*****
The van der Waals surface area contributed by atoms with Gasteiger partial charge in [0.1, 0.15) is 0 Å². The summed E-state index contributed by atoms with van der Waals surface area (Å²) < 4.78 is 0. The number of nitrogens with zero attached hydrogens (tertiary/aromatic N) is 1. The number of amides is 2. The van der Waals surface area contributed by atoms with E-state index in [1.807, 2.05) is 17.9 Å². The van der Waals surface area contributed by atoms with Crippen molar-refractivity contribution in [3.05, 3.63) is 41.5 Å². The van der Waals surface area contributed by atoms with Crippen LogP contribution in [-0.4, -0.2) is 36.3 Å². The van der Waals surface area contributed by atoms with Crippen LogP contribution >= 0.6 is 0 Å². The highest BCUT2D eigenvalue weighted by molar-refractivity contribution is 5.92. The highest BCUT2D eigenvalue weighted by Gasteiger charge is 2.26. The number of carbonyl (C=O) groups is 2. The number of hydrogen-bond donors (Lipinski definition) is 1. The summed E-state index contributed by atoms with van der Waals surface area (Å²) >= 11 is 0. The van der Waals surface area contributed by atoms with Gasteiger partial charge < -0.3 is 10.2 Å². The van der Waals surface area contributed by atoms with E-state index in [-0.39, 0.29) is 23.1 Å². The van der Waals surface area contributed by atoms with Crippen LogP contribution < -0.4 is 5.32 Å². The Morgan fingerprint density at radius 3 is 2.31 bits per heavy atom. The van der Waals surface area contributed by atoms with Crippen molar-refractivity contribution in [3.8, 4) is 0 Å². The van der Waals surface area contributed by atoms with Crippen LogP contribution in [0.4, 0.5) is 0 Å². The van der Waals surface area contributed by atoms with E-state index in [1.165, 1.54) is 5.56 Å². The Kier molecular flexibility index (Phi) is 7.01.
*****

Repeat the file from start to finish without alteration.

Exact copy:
The van der Waals surface area contributed by atoms with Gasteiger partial charge in [0.1, 0.15) is 0 Å². The summed E-state index contributed by atoms with van der Waals surface area (Å²) < 4.78 is 0. The number of nitrogens with zero attached hydrogens (tertiary/aromatic N) is 1. The number of amides is 2. The van der Waals surface area contributed by atoms with E-state index in [1.807, 2.05) is 17.9 Å². The van der Waals surface area contributed by atoms with Crippen molar-refractivity contribution in [3.05, 3.63) is 41.5 Å². The van der Waals surface area contributed by atoms with Crippen LogP contribution in [-0.4, -0.2) is 36.3 Å². The van der Waals surface area contributed by atoms with Crippen LogP contribution >= 0.6 is 0 Å². The highest BCUT2D eigenvalue weighted by molar-refractivity contribution is 5.92. The highest BCUT2D eigenvalue weighted by Gasteiger charge is 2.26. The number of carbonyl (C=O) groups is 2. The number of hydrogen-bond donors (Lipinski definition) is 1. The summed E-state index contributed by atoms with van der Waals surface area (Å²) >= 11 is 0. The van der Waals surface area contributed by atoms with Gasteiger partial charge < -0.3 is 10.2 Å². The van der Waals surface area contributed by atoms with E-state index in [-0.39, 0.29) is 23.1 Å². The van der Waals surface area contributed by atoms with Crippen LogP contribution < -0.4 is 5.32 Å². The Morgan fingerprint density at radius 3 is 2.31 bits per heavy atom. The van der Waals surface area contributed by atoms with Crippen molar-refractivity contribution in [3.8, 4) is 0 Å². The van der Waals surface area contributed by atoms with Crippen LogP contribution in [0.4, 0.5) is 0 Å². The van der Waals surface area contributed by atoms with E-state index in [1.165, 1.54) is 5.56 Å². The Kier molecular flexibility index (Phi) is 7.01.